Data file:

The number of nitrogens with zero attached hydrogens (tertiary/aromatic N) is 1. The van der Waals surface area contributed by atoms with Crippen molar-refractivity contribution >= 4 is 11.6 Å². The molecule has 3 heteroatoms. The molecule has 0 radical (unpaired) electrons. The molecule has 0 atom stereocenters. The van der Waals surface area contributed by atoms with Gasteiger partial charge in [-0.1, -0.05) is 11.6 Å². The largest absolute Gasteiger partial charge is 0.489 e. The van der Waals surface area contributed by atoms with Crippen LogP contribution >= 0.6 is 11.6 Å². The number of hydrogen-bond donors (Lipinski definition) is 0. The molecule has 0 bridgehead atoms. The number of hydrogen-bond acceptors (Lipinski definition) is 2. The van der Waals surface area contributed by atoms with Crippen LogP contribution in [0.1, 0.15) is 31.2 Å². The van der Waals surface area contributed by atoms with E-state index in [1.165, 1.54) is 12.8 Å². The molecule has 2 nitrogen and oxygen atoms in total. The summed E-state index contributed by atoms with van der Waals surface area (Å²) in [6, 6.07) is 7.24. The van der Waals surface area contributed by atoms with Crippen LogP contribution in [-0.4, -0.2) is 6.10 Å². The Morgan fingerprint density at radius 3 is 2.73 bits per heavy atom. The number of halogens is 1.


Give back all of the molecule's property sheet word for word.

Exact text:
The number of nitrogens with zero attached hydrogens (tertiary/aromatic N) is 1. The van der Waals surface area contributed by atoms with Crippen molar-refractivity contribution >= 4 is 11.6 Å². The molecule has 3 heteroatoms. The molecule has 0 radical (unpaired) electrons. The molecule has 0 atom stereocenters. The van der Waals surface area contributed by atoms with Gasteiger partial charge in [-0.1, -0.05) is 11.6 Å². The largest absolute Gasteiger partial charge is 0.489 e. The van der Waals surface area contributed by atoms with Crippen LogP contribution >= 0.6 is 11.6 Å². The number of hydrogen-bond donors (Lipinski definition) is 0. The molecule has 0 bridgehead atoms. The number of hydrogen-bond acceptors (Lipinski definition) is 2. The van der Waals surface area contributed by atoms with Crippen LogP contribution in [0.1, 0.15) is 31.2 Å². The van der Waals surface area contributed by atoms with E-state index in [1.165, 1.54) is 12.8 Å². The molecule has 2 nitrogen and oxygen atoms in total. The summed E-state index contributed by atoms with van der Waals surface area (Å²) in [6, 6.07) is 7.24. The van der Waals surface area contributed by atoms with Crippen LogP contribution in [-0.4, -0.2) is 6.10 Å². The Morgan fingerprint density at radius 3 is 2.73 bits per heavy atom. The number of halogens is 1.